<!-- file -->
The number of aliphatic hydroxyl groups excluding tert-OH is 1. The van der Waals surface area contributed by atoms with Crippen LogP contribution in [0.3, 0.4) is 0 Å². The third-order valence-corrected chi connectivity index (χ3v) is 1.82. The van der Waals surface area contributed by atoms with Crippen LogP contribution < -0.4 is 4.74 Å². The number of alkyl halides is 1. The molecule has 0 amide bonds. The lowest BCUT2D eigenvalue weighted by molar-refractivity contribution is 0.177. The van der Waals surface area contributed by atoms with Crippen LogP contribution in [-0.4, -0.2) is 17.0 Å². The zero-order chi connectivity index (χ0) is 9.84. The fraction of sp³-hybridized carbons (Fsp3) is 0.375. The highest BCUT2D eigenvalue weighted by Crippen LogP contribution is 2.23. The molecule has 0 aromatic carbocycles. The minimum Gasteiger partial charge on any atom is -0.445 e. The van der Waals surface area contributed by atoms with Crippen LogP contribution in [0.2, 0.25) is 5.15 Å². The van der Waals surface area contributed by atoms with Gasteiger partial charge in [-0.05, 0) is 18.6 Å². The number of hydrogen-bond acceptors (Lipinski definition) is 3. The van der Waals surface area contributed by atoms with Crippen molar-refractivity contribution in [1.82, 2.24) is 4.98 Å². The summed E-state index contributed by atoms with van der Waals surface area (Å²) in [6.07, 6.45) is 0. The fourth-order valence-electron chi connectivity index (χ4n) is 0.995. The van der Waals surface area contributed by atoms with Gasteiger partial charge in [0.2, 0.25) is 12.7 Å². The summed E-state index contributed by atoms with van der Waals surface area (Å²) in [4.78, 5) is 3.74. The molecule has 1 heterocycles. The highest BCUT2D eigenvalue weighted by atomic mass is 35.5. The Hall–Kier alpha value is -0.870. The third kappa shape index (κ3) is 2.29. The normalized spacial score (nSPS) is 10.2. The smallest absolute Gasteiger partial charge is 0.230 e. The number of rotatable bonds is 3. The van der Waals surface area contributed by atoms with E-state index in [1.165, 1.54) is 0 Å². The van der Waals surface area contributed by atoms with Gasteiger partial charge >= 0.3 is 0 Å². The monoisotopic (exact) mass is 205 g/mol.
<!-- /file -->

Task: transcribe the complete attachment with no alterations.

The number of aliphatic hydroxyl groups excluding tert-OH is 1. The van der Waals surface area contributed by atoms with Crippen LogP contribution in [0.3, 0.4) is 0 Å². The third-order valence-corrected chi connectivity index (χ3v) is 1.82. The van der Waals surface area contributed by atoms with Crippen LogP contribution < -0.4 is 4.74 Å². The number of alkyl halides is 1. The molecule has 0 amide bonds. The lowest BCUT2D eigenvalue weighted by molar-refractivity contribution is 0.177. The van der Waals surface area contributed by atoms with Crippen LogP contribution in [-0.4, -0.2) is 17.0 Å². The zero-order chi connectivity index (χ0) is 9.84. The fraction of sp³-hybridized carbons (Fsp3) is 0.375. The highest BCUT2D eigenvalue weighted by Crippen LogP contribution is 2.23. The molecule has 0 aromatic carbocycles. The minimum Gasteiger partial charge on any atom is -0.445 e. The van der Waals surface area contributed by atoms with Crippen LogP contribution in [0.2, 0.25) is 5.15 Å². The van der Waals surface area contributed by atoms with Gasteiger partial charge in [-0.05, 0) is 18.6 Å². The number of hydrogen-bond acceptors (Lipinski definition) is 3. The van der Waals surface area contributed by atoms with Crippen molar-refractivity contribution in [1.82, 2.24) is 4.98 Å². The summed E-state index contributed by atoms with van der Waals surface area (Å²) in [6.07, 6.45) is 0. The fourth-order valence-electron chi connectivity index (χ4n) is 0.995. The van der Waals surface area contributed by atoms with Gasteiger partial charge in [0.2, 0.25) is 12.7 Å². The summed E-state index contributed by atoms with van der Waals surface area (Å²) in [4.78, 5) is 3.74. The molecule has 1 heterocycles. The highest BCUT2D eigenvalue weighted by atomic mass is 35.5. The Hall–Kier alpha value is -0.870. The third kappa shape index (κ3) is 2.29. The normalized spacial score (nSPS) is 10.2. The smallest absolute Gasteiger partial charge is 0.230 e. The number of rotatable bonds is 3. The van der Waals surface area contributed by atoms with E-state index in [1.165, 1.54) is 0 Å². The van der Waals surface area contributed by atoms with Gasteiger partial charge >= 0.3 is 0 Å². The monoisotopic (exact) mass is 205 g/mol.